Monday, August 08, 2016
It may be that these events are simply a co-incidence. It may be that the money was simply resting in Father Crilly’s account. Either requires a certain suspension of disbelief.
The Irish ability to moan about the inevitable is a sad fault in the national psyche. It was this school of constant moaning about not being able to time Uncle Timmy’s return from beyond in America that lead to this A/B designation in the qualifiers, and inadvertently killed the best thing that fifteen years of the Qualifiers have given us – that extraordinary Gaelic football carnival that was the August Bank Holiday weekend.
All four quarter-finals being played over the August Bank Holiday weekend was like all the gunfighters arriving in Dodge City at the same time and you wouldn’t know who would be left standing until the smoke cleared.
That sense of occasion has been lessened by the quarter-finals now being spread over two days, even though neither Uncle Timmy nor the man in the moon knows if his team is in the A or B bracket, and Uncle Timmy as wise as ever he was in planning his return to the green isle of Erin.
Now the Association has come up with this proposal to insert a round-robin style playoff at what was the quarter-final stage, where the four provincial winners and the four survivors of the qualifiers will play each other, and the top four then go on to contest the semi-finals.
Ostensibly, this will create more games between the better teams, and free up time in the calendar to let counties properly organize their club Championships.
But wait – if the “better” teams are playing in this round-robin thing, what’s everybody else up to?
Since its inception, the mission of the GPA has been to exalt the county player as a special being within the Association. They have drawn in their horns in that regard in recent years, but leopards don’t generally change their spots. Professionalism has always been the GPA’s aim, and if they couldn’t swing it by hook they are now attempting to swing it by crook.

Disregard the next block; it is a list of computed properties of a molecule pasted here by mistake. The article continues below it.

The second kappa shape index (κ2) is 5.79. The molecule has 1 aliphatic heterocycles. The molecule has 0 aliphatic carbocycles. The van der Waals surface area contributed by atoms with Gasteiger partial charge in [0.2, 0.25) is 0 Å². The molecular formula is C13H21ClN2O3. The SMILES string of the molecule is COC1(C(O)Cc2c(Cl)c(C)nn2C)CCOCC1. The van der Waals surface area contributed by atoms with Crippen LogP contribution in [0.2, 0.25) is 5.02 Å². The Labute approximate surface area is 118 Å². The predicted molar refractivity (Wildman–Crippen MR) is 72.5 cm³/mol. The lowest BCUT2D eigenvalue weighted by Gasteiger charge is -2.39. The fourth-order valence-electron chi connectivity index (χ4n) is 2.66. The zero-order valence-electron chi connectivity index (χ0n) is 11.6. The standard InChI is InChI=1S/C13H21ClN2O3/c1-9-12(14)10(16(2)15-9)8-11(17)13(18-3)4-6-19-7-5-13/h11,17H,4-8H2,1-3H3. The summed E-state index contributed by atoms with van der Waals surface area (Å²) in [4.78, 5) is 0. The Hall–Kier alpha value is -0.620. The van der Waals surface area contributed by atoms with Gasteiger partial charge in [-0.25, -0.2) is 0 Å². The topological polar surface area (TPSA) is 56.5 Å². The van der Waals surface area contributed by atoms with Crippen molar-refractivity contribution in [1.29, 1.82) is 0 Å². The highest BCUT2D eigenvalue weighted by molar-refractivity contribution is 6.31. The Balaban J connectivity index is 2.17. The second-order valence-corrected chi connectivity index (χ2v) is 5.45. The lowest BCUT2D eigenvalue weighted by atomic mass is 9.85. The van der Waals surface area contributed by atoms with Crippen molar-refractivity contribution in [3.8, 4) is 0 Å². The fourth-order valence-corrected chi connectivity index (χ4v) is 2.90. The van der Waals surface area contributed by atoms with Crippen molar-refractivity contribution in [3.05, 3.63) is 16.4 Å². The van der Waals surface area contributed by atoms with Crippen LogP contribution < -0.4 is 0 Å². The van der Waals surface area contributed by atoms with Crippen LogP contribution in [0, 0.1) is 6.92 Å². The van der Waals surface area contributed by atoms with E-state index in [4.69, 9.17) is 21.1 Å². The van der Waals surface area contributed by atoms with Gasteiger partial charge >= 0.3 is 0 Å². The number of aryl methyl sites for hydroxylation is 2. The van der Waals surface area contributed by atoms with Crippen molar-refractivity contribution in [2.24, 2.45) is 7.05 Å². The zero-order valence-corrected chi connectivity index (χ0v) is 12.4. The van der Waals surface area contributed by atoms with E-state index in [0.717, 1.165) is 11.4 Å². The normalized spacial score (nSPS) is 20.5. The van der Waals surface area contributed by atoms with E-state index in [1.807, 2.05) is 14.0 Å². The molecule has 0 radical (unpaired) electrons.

The Examiner’s excellent Kieran Shannon has repeatedly pointed out that one of the big causes of separation in the GAA between haves and have-nots is that there are only eight teams playing in Division 1 of the League. They get better by playing each other and, when a Division 1 team plays a team from a lower Division, the lower Division team doesn’t know what hit them until it’s all far too late. There are exceptions, but that’s generally how it works.
Now, consider that advantage coupled with the existence of a mini-Division 1 played in the best weather in which to play football, with 24 other counties looking on like Moses looking at the Promised Land, knowing that he can never go there.
Give it five years and the counties currently struggling to keep players at home long enough to play in the provincial Championships before high-tailing it to the States will be broken at last. In the meantime the elite will have become even more deeply embedded and the separation will be clear even to the dullest of minds.
It will be only logical, then, for some top players from the second-class counties to look to moving to a first-class county rather than go to the States – home birds, people who can't live without the Kerr Pinks, and so on - and that can be sorted out. It’s been done before, and after a while it will become a well-worn path.
Then the GAA will be in the same situation as rugby – eight professional teams where rugby has four, while the others continue on as before, but far, far away from the limelight and with no chance of a day in the sun again.
So far we haven’t heard how this Championship restructure idea came about, but your correspondent is willing to bet his best pair of shoes that it started with the GPA. Delegates at next year’s Congress will want to perform due diligence on this proposal, and beware of the GPA bearing gifts. Gift horses seldom work out for cities under siege.